Beckwith was convinced the Army needed an even more elite direct action unit with the mental and physical fortitude to operate independently at length in the field, National Interest reported.
Furthermore, he emphasized that unit should only be composed of experienced officers and non-commissioned officers (NCOs) who had already proven their skills in the field.
Today, Beckwith’s vision still informs Delta Force’s selective training regimen. To even qualify for the Delta Operator Training Course (OTC), recruits must possess years of experience, with qualification for parachute operations, a “Secret” security clearance and a clean disciplinary record.
Reportedly, these requirements mean that three-quarters of Delta Force recruits are sourced from the Army’s two other primary Special Operations units: the 75th Ranger Regiment — which often engages in larger-scale operations behind enemy lines — and the Green Berets, who specialize in embedding with, training and leading local forces in foreign countries, National Interest reported.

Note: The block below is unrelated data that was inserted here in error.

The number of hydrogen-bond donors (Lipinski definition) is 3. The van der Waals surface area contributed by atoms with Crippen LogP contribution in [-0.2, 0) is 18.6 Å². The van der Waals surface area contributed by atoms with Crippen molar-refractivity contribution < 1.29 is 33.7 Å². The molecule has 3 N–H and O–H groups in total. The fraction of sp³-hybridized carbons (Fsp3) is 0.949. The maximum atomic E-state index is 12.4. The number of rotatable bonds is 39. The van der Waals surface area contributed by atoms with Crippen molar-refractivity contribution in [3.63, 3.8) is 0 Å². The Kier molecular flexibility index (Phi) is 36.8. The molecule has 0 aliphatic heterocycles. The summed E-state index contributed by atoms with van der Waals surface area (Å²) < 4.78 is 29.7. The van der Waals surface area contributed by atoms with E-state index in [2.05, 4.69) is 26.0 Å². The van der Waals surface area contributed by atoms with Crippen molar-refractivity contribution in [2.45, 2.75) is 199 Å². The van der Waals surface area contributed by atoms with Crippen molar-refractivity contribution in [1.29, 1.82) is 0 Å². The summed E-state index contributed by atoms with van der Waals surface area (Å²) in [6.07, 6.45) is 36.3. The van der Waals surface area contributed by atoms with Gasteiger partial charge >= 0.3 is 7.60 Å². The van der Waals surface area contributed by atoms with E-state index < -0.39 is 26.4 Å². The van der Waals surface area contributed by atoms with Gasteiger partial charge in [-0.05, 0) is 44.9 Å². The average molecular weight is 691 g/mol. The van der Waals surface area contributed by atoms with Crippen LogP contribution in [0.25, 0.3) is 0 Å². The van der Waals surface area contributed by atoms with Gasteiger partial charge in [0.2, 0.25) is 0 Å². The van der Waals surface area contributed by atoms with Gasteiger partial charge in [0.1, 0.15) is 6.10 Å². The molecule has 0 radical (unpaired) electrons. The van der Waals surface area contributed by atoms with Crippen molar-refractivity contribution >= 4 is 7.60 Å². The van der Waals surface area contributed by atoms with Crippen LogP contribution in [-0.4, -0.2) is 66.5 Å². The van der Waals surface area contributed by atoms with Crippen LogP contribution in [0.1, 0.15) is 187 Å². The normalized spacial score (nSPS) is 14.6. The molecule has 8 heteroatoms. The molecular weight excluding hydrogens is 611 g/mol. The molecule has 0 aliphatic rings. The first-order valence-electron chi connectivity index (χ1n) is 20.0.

The six-month OTC itself places heavy emphasis on perfecting marksmanship — especially in hostage-rescue contexts.
Delta units also receive instruction in demolitions, lock-picking, landmines, IEDs and even bomb-making techniques.
They are trained by CIA operatives in espionage techniques from shadowing persons of interest to transmitting intelligence via dead drops and even aggressive “tactical driving” — yes, the kind you thought was reserved for Tom Cruise action movies.
In this light, the unit’s brutal selection and training process is revealed to have a purpose beyond physical fitness — it’s to help identify the kinds of individuals with the physical prowess and motivation to repeatedly undertake dangerous missions which may indeed at times prove to be impossible.